The prodigal son in Luke 15:11-32 did not worry about his dirty clothes, his smell from the pigs, or his overall appearance. Why? Because he was in the arms of his father, and he was secure in who he was because of whose he was.

Paul says that he hopes “…Christ will be honored in my body whether by life or by death…” and the question we should ask ourselves is, “Is this true for me?” Do I honor Christ in my body?

The question isn’t asking you or guilting you into a workout routine or diet, but simply, do we honor Christ in our bodies?

How are our thoughts? Our actions? Our interactions with others? Are the things that we are doing, saying, thinking honoring to the Lord?

Perhaps occasionally they are, and other times they are not. This world pulls and pushes our beliefs held in Christ and if our eyes are not fixed on the author and perfector of our faith (Hebrews 12:2), then shortly we will be off the path and looking in this world for our joy that can only be satisfied in Christ.

If we seek to honor God with our bodies, we must also do so with our hearts and minds. We must seek the joy that is found in Christ and consistently, even hour by hour remind ourselves of the grace that flows from Christ Jesus.

So today, are you filled with the joy of the Lord? If not, then seek His face, spend time in His Word, remind yourself of the goodness of God and the sweetness of His grace.

We may be fully aware of Christ, and yet not honoring Him in how we live. Ask yourself if your life is one that is honoring to the Lord. Is it fully His? Have you died to yourself and your desires and enlisted fully in the joyful service of Christ?

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Who am I? Part 1: The Flawed Worldview of Naturalism https://www.churchandgospel.com/2019/11/18/who-am-i-part-1-the-flawed-worldview-of-naturalism/ Mon, 18 Nov 2019 12:45:43 +0000 https://www.churchandgospel.com/?p=2305 This article comes from the 2019 ENDURE Apologetics conference held at CSU.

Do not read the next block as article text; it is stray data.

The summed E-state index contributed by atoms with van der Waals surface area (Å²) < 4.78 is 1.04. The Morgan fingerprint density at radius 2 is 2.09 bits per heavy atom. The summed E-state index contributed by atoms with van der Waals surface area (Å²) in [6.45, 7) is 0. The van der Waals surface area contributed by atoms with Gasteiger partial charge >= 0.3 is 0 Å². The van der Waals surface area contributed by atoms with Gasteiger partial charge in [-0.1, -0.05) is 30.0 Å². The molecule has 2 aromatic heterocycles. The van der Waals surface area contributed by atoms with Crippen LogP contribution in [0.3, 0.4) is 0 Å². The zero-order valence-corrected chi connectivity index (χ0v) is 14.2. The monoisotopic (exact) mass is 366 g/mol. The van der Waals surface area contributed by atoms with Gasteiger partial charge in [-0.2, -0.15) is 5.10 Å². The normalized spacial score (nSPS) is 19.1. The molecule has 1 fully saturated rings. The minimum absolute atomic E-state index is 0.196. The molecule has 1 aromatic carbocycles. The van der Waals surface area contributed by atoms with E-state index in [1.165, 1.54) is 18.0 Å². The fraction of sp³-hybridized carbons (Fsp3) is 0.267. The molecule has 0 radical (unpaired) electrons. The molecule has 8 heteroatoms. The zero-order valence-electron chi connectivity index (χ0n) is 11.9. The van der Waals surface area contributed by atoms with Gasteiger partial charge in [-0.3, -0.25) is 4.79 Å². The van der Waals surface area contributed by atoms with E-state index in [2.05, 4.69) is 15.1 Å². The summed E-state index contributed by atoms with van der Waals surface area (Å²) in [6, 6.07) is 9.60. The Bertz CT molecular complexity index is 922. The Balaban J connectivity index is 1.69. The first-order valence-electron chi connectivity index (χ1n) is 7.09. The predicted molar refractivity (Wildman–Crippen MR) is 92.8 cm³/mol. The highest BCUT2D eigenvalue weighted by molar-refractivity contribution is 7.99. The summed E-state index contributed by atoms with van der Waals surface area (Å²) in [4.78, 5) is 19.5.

Today in the realm of relationships, chaos and confusion reign. The traditional institution of marriage has been unstable for a long time now – way before same-sex marriage became legal in the U.S. and other countries. The hook-up culture tells us to have sexual encounters without getting emotionally involved, though the negative psychological effects of noncommittal sex are significant.[1] More and more people – especially men – don’t have strong friendships in their lives.

Many people will be quick to diagnose the causes of the relationship difficulties of our day. I submit that a fundamental contributor to the relationship chaos of our day is an erroneous worldview. Does that surprise you? Many people don’t even know what a worldview is, yet they have one, and it shapes how they live life with others. Your worldview is “the conceptual lens through which [you] see, understand, and interpret the world and [your] place within it.”[2]

A fundamental worldview question is, “Who am I?” Not just who am I as an individual (I’m a father, and professor, etc.) but who am I as a human being. Your answer to this question will affect your relationships. Broadly speaking, there are two major options when it comes to who we are as humans. You can think that humans are created by God, or you can think that humans are the product of random natural processes. The first option reflects a theistic worldview; the second comes from the worldview of naturalism.

Naturalism is the view that all of reality can be explained in terms of the material world. So, the naturalist worldview holds that human beings are the product of an evolutionary process that began with matter, and through time and chance resulted in the creatures we are today. The fundamental implication of naturalism for the question of human relationships is that there is no design or purpose for human nature. If was no intentionality in how humans came to be, then there is no truth about what a human ought to be.